Local high school students have more than one way to earn multiple college credits by the time they get their high school diplomas.
Juniors and seniors who want to get a head start earning college credits have two options: Advanced Placement courses or dual enrollment courses.
Which is the better course depends who you ask.
Greenwood, Whiteland, Franklin and Center Grove schools all have a mix of AP and dual enrollment courses for students, but Greenwood has been cutting back on the number of AP courses in favor of dual enrollment.
That’s because AP students who want to earn college credit from the course must pass an end-of-the year exam about what they’ve been taught. But students in dual credit courses are guaranteed college credit from universities and colleges, including Indiana University and Ivy Tech Community College, based on the grades they earn in their high school class, guidance director Bill Ronk said.
“It’s money in the bank. If you can leave here with a full semester of college credit on a college transcript, that’s real money. And that’s important in this economy,” he said.
The courses are accredited through specific colleges and universities, such as IU and Ivy Tech, and are typically cheaper than the courses offered to traditional college students. The cost per credit hour can vary from $25 to $75, compared with the $205 per credit hour students pay at IU, Ronk said.
Students taking dual enrollment courses don’t have to take a test at the end of the year to receive their credits — the grade they get in the course is listed on a transcript they receive from whatever college accredited the course.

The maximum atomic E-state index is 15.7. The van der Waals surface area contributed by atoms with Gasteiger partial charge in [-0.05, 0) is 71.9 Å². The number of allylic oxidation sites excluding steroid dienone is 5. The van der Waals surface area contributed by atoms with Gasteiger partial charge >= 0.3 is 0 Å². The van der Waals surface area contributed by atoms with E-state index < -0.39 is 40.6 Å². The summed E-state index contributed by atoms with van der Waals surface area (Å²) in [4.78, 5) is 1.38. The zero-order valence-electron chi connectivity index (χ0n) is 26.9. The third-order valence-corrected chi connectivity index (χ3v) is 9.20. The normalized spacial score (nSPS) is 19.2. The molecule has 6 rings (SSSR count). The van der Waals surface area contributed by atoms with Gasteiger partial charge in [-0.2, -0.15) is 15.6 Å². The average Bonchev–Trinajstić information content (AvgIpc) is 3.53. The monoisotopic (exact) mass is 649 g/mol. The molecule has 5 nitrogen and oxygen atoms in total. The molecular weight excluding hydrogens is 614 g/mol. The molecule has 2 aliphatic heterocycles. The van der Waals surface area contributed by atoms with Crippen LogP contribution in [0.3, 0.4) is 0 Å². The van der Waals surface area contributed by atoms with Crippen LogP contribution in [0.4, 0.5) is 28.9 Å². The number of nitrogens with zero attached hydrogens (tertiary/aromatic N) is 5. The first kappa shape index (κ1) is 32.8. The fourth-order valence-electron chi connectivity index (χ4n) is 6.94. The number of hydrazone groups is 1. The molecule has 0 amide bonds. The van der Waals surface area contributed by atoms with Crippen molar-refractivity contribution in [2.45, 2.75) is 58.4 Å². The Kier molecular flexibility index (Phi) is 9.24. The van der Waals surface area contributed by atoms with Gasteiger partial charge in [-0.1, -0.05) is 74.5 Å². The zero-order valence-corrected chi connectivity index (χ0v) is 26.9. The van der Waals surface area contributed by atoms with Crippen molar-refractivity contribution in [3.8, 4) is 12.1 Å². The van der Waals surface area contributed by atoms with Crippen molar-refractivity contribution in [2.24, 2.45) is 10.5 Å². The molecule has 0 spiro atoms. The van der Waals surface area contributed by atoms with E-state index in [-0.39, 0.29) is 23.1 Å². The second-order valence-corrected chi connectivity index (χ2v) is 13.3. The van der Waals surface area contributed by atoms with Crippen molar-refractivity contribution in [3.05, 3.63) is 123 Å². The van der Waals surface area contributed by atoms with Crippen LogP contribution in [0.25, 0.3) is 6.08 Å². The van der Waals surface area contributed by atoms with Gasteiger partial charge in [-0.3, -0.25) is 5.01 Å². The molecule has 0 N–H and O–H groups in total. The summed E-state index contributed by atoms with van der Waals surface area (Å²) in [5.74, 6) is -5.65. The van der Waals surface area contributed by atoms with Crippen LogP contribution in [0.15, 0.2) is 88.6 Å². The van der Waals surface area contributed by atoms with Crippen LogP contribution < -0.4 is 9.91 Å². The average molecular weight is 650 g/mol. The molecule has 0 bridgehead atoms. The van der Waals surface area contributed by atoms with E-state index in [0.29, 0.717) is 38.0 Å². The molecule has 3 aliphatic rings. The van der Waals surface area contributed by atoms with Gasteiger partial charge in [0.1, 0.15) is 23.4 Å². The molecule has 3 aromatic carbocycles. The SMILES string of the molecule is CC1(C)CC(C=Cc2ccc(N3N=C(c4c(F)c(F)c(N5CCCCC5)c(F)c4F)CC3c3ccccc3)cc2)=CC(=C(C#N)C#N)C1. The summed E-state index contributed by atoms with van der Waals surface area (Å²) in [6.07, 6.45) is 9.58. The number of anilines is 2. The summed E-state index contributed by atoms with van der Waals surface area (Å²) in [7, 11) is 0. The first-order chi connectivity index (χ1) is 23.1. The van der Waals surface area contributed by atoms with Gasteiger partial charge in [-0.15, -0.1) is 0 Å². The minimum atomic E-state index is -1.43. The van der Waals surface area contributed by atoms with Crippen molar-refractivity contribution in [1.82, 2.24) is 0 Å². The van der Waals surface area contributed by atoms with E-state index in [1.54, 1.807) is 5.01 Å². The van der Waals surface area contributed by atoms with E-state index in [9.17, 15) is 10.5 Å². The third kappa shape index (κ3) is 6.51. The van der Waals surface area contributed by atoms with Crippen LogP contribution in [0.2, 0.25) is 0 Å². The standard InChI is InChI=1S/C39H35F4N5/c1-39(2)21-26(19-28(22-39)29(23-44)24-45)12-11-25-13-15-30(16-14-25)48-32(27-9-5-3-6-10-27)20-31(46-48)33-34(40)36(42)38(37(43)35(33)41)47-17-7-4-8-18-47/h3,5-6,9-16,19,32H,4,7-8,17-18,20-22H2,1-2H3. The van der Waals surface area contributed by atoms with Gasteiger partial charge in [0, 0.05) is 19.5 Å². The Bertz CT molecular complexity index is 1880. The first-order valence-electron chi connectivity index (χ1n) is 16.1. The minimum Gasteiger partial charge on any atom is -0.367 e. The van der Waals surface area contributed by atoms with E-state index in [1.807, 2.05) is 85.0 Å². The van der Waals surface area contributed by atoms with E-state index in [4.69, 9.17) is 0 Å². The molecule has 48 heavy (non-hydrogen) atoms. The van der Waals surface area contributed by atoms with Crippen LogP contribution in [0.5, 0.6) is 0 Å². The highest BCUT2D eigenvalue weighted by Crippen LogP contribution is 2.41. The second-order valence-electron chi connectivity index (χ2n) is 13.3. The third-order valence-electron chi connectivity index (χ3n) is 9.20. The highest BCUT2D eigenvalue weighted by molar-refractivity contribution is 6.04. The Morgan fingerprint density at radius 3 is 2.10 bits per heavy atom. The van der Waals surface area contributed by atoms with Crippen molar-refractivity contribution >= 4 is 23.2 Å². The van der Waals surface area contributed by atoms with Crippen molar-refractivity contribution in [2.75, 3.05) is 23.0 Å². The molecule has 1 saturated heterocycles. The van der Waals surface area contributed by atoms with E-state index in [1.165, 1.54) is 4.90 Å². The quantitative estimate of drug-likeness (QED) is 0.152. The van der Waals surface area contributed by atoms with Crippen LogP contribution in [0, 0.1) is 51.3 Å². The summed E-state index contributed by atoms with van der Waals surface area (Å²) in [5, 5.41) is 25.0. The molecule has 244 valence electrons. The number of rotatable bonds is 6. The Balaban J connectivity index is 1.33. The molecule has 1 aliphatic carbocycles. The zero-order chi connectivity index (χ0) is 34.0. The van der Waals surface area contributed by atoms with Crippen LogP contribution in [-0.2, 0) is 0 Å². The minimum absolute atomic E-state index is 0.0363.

But while dual enrollment credits from IU and Ivy Tech may be welcomed by public colleges in Indiana, the state’s private colleges and universities, as well as those in other states, may not recognize or prefer them as much as AP courses. That’s partly because AP courses are created by College Board, the same company that runs the SAT exam, Whiteland Community High School Interim principal John Schilawski said.
Whiteland recently received a grant to bolster its AP program, in part by paying students and teachers $100 for every AP exam passed with a score of three out of five or higher, over the next three years.
Schilawski prefers AP courses over dual credit offerings because the courses are more widely recognized and students who take but don’t pass the end-of-year exams are better prepared for college courses as freshmen, he said.
If students are strong test-takers who have typically done well in honors courses, then AP courses often are recommended.
To earn college credit through an AP course students must take an exam at the end of the year with questions over everything they’ve been taught. The exam costs about $80, is graded on a scale of one to five, and most of Indiana’s public colleges require students to earn at least a three before granting them college credit. And private colleges and those outside Indiana might require fours and fives.
Schilawski still wants Whiteland to provide an equal number of AP and dual enrollment courses because they’ll be preferred by different sets of students.
AP courses might be the preference for students who view themselves as good test-takers or who plan to leave Indiana for college.
Students who don’t know what to expect from a college-level course and who aren’t sure they could pass the AP exam may prefer the dual enrollment courses, he said.
“To say one is better than the other is not a true measurement of either one. I believe, in the individual needs of the student, that there is where one is more appropriate than the other,” he said.
When students at Center Grove and Franklin high schools are signing up for college courses, their counselors ask them the same questions Schilawski posed.
Both schools have an equal number of AP and dual enrollment courses, though recently Franklin has been adding more dual enrollment courses, Center Grove guidance director Pam Price and Franklin principal Doug Harter said.
Center Grove, Franklin and Whiteland high schools also have early college programs, but those are geared specifically toward students who want to graduate high school with an associate’s degree along with their diploma.